Wednesday, September 10, 2014

Understanding Framing in Persuasive Writing

Everyone has heard the cliché, “A picture is worth a thousand words.” To the extent we can reduce this metaphor to a mathematic equivalence, writers create thousands of pictures every day. Importantly, though, each picture captures only a look at a small piece of the world. Imagine a large landscape, with every hill or valley, every dark cloud or sunny emergence representing a fact. The fact landscape stretches through different dimensions: height, width, depth, and even time. Sometimes these facts seem to conflict, but every one forms part of the complex world in which humankind lives, has lived, and will live.

When arguing, capturing every fact—or even every relevant fact—through four dimensions is simply impossible. Accordingly, we try to carve out a portion of this landscape and either confine our point to this area or use that area to make a larger point. This is “framing”: a useful metaphor that describes how we place a frame around that part of the landscape we wish to establish and use for the picture we attempt through argument to present.

In an ideal world, persuasion would consist solely of presenting useful information, and thus leading readers to a particular conclusion. Everyone brings his or her own perspective to the interpretation of information, but the writer should present facts, in their relevant context, to direct and help readers understand what is important, what it means, and why it matters. Not everyone will agree, but everyone will understand better the points of disagreement and the bases and reasons for those points.

But we do not live in that ideal world. While framing is useful and even necessary, the technique allows for deception. Sometimes this deception springs from laziness, an unwillingness to pursue the intellectual rigors of thinking through an issue. Other times, it emanates from sheer dishonesty, a conscious decision to omit some relevant context, or even fabricate entirely the facts that form the argument’s foundation.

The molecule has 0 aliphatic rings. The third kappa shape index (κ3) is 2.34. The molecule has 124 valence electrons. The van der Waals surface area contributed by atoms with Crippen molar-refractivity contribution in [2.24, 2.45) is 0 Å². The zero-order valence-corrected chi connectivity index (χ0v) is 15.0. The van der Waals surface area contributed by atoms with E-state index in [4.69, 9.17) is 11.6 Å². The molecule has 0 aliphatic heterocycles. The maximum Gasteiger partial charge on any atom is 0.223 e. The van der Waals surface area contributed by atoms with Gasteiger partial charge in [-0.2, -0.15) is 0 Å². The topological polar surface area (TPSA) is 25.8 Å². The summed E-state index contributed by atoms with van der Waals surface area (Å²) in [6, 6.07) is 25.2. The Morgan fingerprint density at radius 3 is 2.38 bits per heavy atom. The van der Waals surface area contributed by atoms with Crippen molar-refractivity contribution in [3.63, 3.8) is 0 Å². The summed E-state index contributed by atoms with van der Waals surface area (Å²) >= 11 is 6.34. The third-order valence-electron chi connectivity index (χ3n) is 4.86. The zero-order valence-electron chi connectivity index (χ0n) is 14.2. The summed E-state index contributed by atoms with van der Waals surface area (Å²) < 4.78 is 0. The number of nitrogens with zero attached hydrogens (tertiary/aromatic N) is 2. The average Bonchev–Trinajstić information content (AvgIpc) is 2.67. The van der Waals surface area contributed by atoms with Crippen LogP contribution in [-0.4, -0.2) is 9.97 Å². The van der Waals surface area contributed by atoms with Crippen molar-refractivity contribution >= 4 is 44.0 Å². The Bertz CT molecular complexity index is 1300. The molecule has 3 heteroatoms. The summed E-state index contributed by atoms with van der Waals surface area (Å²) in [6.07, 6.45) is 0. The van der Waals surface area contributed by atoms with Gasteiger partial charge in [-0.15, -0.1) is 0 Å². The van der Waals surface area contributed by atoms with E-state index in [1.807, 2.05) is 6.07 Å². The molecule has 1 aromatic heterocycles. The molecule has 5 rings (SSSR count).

As such, understanding how framing works matters: not only to help create sound, persuasive arguments, but also to recognize linguistic chicanery and avoid falling into the trap of beautiful logic built on false premises.

Focal Points: Terms and Definitions

In most paintings or photographs, certain parts of the image stand out as focal points. In persuasive writing, key words serve the same purpose: words marked sometimes by repetition, others by virtue of a pre-established place in the ongoing dialogue over the issue at hand. They leap from the page, directing the reader’s attention to a predetermined place.

The process of framing an argument around these focal points begins with terms and their definitions. What do the words mean, and what import branches from the definitional trunk? What purpose do terms have in establishing parameters of debate? Good writers choose each word with care, selecting impactful terms that drive the writing where the writer wants it to go. Nomenclature matters.